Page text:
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pathway to reform « Previous | |Next »
November 30, 2007

Whilst the shattered Liberals look modern with new Nelson Bishop facelift the Rudd cabinet places the focus on skills (Gillard's workplace and education) and a reform agenda embracing federalism, health care, climate change, education and infrastructure at a time when commentators are talking in terms of the perfect storm engulfing the world economy.

History suggests that the leadership challenges to Nelson will come, even before 2007, as they try to sort out what they believe in whilst in opposition for two terms--- or even a lot longer.


It could well be a Team Rudd decade. Will it be a decade of reform to modernize Australia run by a centralized government with key policy making power located in the prime ministers domain?

| Posted by Gary Sauer-Thompson at 4:19 AM | | Comments (8)


I would think that a challenge from Turnbull is about 100 percent likely at some stage. Abbott is never likely to have the numbers to try. He was most popular with the electorate when he went through that baby saga and his popularity then was based on people feeling sorry for him when the kid was declared not his. Since then he has looked altogether a rude, hard and perhaps uncaring person. Certainly doesn't endear Australians to him. The Slavic countries like that sort of leader. Not here.

Nelson is hardly a newbie and he has the numbers. He has obviously been using the hemorrhoid cream under the eyes to get rid of those black bags that he is prone to so he even looks a bit friendlier lately.
I am sure the cartoonists are happy. Its not often a leader comes along with a name like nelson. But hey wasn't I dream of Jeannie's bloke a nelson. Yes I can see that! Him in a uniform bumbling around and bishop in the Jeannie suit blinking her eyes to make things happen. LOL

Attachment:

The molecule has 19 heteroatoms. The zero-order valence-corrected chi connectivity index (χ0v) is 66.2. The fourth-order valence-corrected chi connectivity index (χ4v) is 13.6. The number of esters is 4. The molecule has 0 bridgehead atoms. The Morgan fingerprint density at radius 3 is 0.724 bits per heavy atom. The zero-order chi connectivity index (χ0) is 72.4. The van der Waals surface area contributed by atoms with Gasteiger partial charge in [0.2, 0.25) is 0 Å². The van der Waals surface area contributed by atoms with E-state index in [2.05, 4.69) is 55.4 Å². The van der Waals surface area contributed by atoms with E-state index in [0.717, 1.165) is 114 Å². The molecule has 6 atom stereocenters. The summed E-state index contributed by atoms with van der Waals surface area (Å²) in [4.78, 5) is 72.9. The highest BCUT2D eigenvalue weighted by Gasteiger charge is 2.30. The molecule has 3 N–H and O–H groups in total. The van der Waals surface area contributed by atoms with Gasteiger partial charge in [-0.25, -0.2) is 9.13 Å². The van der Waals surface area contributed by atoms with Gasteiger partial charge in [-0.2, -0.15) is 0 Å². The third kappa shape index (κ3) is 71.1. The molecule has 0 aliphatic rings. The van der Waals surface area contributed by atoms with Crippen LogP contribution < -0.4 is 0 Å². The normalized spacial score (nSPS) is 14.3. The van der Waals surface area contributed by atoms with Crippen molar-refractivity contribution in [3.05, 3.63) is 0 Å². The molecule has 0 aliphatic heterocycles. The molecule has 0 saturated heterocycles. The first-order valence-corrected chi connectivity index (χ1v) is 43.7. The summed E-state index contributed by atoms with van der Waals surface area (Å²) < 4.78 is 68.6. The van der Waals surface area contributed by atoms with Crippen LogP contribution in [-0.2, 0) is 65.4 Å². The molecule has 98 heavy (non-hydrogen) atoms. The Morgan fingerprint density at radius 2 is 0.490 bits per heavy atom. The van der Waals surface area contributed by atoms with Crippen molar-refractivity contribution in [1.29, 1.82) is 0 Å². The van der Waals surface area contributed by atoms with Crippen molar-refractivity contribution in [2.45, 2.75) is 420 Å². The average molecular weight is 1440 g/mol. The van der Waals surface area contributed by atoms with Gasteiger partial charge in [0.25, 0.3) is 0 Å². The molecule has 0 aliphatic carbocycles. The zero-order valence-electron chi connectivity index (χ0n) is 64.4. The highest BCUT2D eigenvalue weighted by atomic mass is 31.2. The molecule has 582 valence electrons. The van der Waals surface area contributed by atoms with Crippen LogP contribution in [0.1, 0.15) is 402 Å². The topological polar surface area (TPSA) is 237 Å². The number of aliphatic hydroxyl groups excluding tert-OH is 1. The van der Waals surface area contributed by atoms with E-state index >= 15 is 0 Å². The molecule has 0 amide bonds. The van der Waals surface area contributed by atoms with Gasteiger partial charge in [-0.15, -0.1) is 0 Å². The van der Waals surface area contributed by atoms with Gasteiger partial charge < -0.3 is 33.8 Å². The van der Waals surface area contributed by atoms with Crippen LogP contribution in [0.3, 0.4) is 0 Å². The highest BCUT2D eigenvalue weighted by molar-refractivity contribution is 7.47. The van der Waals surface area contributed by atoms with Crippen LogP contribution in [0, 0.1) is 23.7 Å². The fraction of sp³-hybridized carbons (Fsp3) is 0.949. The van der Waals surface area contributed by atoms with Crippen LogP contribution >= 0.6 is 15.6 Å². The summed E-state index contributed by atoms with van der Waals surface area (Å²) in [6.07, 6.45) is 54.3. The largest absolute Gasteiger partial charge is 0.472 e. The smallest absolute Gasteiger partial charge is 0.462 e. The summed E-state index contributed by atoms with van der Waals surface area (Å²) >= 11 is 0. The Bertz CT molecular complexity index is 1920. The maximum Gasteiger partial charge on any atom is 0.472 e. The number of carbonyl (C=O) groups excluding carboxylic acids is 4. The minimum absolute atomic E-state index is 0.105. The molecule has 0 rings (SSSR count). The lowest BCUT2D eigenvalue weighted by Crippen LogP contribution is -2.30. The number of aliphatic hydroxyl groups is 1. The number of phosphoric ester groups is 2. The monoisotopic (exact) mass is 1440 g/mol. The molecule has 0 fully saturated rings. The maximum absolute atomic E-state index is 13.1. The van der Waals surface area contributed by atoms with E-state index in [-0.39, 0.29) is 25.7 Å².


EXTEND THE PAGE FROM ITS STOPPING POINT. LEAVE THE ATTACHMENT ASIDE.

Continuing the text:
Here's hoping. There are good signs there for the time being at least. I think Turnbull would have been a better option for the Liberals.

I'm game for a couple of predictions.

It will be at least the better part of a decade for Rudd, but not necessarily because he'll be a fantastic prime minister. The Liberal party is a mess and will need someone a lot better than Nelson and probably better than Turnbull to be a credible alternative. Turnbull has the public appeal but not much else.

If your conversations about the world economy have taught me anything (and there's no guarantee of that because I'm rather thick when it comes to such things) I'm inclined to think Rudd, with the best of intentions, won't be able to do everything he wants partly for economic reasons.

The other part of the partly is that much of what he wants to do involves fixing too much in the way of institutionalised stagnance.

It will be a decade of reform, but not as much reform as we're hoping for. Julia Gillard's progress will be more interesting than Rudd's. She'll never be leader, but much of what success Rudd enjoys will be due to her.

The chief economist at the International Monetary Fund (IMF) has given a warning that the world economy could be facing what he calls a "perfect storm".

Simon Johnson says the combination of the global credit crunch and high oil prices could bring a big reduction in international trade from which no one would be immune.

As lyn is making predictions so will I.

I predict that when things start going bad and Rudd falls out of favor he will get sick and resign.

mine is that the traditional power balance of Sydney-Canberra-Melbourne will be modified. Brisbane is part of the power balance now and a lot of attention will be given to Queensland. After all, it was Queensland that gave Rudd Labor their victory.

in the short term Rudd is going to have to worry about inflationary pressures that are building up, coupled with high household debt, that comes from the China linkage.

Will our ties to the regional economic powerhouse be enough to insulate Australia from the increasing downturn/recession in the US economy, due to the meltdown in the subprrime mortage market and the evaporation of liquidity in the credit markets? Will the US drag down the world economy?

It all depends on the American shopper. Will they continue to buy cheap Chinese goods and so cause a decline in Chinese exports and reduced demand for Australian raw materials?

Well, the Chinese are certainly worried. Demand in the US is dropping and the rate of increase in Chinese experts to the US is slowing.


Your prediction re distributions of power is interesting. Anna Bligh said the same thing. Do you think this will come with a weakening of power in either Sydney or Melbourne?

when you say "in the short term Rudd is going to have to worry about inflationary pressures" how short term are you talking here? The US seems to be postponing the inevitable. How long can they convincingly keep that up?